Guest Post: Dementia and Me

Wednesday, 3 August 2016


I have to start by being honest/warning readers - blogging is an absolutely alien concept to me, but when presented with the opportunity to guest post on my best friend’s blog about something close to my heart, I jumped at the chance, writing until midnight when I had to be up for work at 6 (poor move, Soph). Without further ado, here is me dipping my toe into the terrifying world of blogging…

From an early age, I was fascinated by my grandmother’s stories of her life before she came to the UK. She would tell me how her and her sister stuck together throughout the process of being moved from Poland to Africa to Manchester due to the war. My grandma and her sister were basically pretty bad ass together, and such a solid unit. Fast forward around 40 years, many kids and grandkids later, and my grandma and great aunt had well settled into the UK, within a strong Polish community.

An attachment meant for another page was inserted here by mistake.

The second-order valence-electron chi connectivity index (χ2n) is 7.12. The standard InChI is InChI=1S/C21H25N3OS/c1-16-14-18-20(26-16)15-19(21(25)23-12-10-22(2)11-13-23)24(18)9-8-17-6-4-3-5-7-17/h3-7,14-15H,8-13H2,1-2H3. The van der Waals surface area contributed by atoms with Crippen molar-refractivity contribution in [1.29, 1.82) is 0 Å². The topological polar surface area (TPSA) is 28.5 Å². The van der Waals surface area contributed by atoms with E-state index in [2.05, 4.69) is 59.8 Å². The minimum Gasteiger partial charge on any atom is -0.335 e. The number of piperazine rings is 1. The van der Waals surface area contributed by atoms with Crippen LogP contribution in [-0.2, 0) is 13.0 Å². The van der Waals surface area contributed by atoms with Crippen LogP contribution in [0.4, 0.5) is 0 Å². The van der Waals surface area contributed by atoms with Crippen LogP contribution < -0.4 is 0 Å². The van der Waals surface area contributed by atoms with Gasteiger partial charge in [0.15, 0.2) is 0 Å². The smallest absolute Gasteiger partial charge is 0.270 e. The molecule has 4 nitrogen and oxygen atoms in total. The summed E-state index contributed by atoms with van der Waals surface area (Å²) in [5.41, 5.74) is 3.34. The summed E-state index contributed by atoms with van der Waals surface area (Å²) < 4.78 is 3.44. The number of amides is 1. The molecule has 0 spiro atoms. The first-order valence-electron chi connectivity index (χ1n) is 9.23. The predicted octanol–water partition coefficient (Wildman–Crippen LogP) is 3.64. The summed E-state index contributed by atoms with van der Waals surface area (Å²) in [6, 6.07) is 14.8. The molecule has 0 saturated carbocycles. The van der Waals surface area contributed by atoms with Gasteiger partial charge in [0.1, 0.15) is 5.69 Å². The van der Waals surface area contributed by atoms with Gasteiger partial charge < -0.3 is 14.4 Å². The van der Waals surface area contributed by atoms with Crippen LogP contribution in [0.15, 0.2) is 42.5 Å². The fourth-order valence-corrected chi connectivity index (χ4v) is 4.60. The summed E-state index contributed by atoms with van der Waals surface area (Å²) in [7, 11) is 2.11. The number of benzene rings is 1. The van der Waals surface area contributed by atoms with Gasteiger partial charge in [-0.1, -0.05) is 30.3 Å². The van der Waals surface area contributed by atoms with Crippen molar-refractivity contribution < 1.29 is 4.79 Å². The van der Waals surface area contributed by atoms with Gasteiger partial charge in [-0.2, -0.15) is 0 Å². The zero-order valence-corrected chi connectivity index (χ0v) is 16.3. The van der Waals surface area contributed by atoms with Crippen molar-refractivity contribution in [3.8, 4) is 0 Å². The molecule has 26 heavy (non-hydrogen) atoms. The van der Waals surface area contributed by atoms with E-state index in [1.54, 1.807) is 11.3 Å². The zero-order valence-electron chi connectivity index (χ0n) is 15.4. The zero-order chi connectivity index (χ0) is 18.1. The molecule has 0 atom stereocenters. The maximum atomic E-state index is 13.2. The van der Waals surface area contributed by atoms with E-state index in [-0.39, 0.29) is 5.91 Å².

There is no set point as to when my great aunt became ill, nor my grandma. There is no specific day that you can pinpoint the change from forgetting basic things in the weekly shop to becoming an Alzheimer’s sufferer. You simply display symptoms over a long period of time until you consult a doctor for further tests. The only way I can think to describe it is that it absolutely creeps up on you, and without observant family members, you could happily go along thinking nothing is wrong.